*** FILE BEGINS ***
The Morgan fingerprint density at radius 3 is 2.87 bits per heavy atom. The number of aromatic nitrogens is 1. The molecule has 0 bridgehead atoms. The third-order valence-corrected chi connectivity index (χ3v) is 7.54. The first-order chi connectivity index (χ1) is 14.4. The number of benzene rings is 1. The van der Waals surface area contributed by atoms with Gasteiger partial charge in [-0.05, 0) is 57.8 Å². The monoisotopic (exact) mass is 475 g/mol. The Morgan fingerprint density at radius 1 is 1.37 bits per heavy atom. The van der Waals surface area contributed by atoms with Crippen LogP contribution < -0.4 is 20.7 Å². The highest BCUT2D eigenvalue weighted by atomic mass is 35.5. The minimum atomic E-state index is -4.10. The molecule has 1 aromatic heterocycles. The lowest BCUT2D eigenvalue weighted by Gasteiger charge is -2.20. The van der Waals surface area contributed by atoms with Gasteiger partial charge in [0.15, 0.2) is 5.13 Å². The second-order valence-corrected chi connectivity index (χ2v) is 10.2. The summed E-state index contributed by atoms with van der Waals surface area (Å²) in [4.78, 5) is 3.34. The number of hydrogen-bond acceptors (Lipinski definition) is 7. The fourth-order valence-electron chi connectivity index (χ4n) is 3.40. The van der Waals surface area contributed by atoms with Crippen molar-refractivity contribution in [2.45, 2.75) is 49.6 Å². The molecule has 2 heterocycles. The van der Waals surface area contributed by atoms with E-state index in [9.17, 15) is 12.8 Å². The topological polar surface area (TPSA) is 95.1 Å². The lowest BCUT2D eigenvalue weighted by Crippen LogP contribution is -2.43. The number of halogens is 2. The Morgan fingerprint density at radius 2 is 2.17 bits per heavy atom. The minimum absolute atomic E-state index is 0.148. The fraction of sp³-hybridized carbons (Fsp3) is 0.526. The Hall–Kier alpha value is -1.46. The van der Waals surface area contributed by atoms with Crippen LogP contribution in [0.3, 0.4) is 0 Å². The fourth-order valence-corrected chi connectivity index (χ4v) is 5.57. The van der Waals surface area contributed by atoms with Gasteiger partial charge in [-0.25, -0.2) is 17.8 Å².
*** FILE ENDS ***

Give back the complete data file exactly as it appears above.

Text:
The Morgan fingerprint density at radius 3 is 2.87 bits per heavy atom. The number of aromatic nitrogens is 1. The molecule has 0 bridgehead atoms. The third-order valence-corrected chi connectivity index (χ3v) is 7.54. The first-order chi connectivity index (χ1) is 14.4. The number of benzene rings is 1. The van der Waals surface area contributed by atoms with Gasteiger partial charge in [-0.05, 0) is 57.8 Å². The monoisotopic (exact) mass is 475 g/mol. The Morgan fingerprint density at radius 1 is 1.37 bits per heavy atom. The van der Waals surface area contributed by atoms with Crippen LogP contribution < -0.4 is 20.7 Å². The highest BCUT2D eigenvalue weighted by atomic mass is 35.5. The minimum atomic E-state index is -4.10. The molecule has 1 aromatic heterocycles. The lowest BCUT2D eigenvalue weighted by Gasteiger charge is -2.20. The van der Waals surface area contributed by atoms with Gasteiger partial charge in [0.15, 0.2) is 5.13 Å². The second-order valence-corrected chi connectivity index (χ2v) is 10.2. The summed E-state index contributed by atoms with van der Waals surface area (Å²) in [4.78, 5) is 3.34. The number of hydrogen-bond acceptors (Lipinski definition) is 7. The fourth-order valence-electron chi connectivity index (χ4n) is 3.40. The van der Waals surface area contributed by atoms with Crippen molar-refractivity contribution in [2.45, 2.75) is 49.6 Å². The molecule has 2 heterocycles. The van der Waals surface area contributed by atoms with E-state index in [9.17, 15) is 12.8 Å². The topological polar surface area (TPSA) is 95.1 Å². The lowest BCUT2D eigenvalue weighted by Crippen LogP contribution is -2.43. The number of halogens is 2. The Morgan fingerprint density at radius 2 is 2.17 bits per heavy atom. The minimum absolute atomic E-state index is 0.148. The fraction of sp³-hybridized carbons (Fsp3) is 0.526. The Hall–Kier alpha value is -1.46. The van der Waals surface area contributed by atoms with Crippen LogP contribution in [0.3, 0.4) is 0 Å². The fourth-order valence-corrected chi connectivity index (χ4v) is 5.57. The van der Waals surface area contributed by atoms with Gasteiger partial charge in [-0.25, -0.2) is 17.8 Å².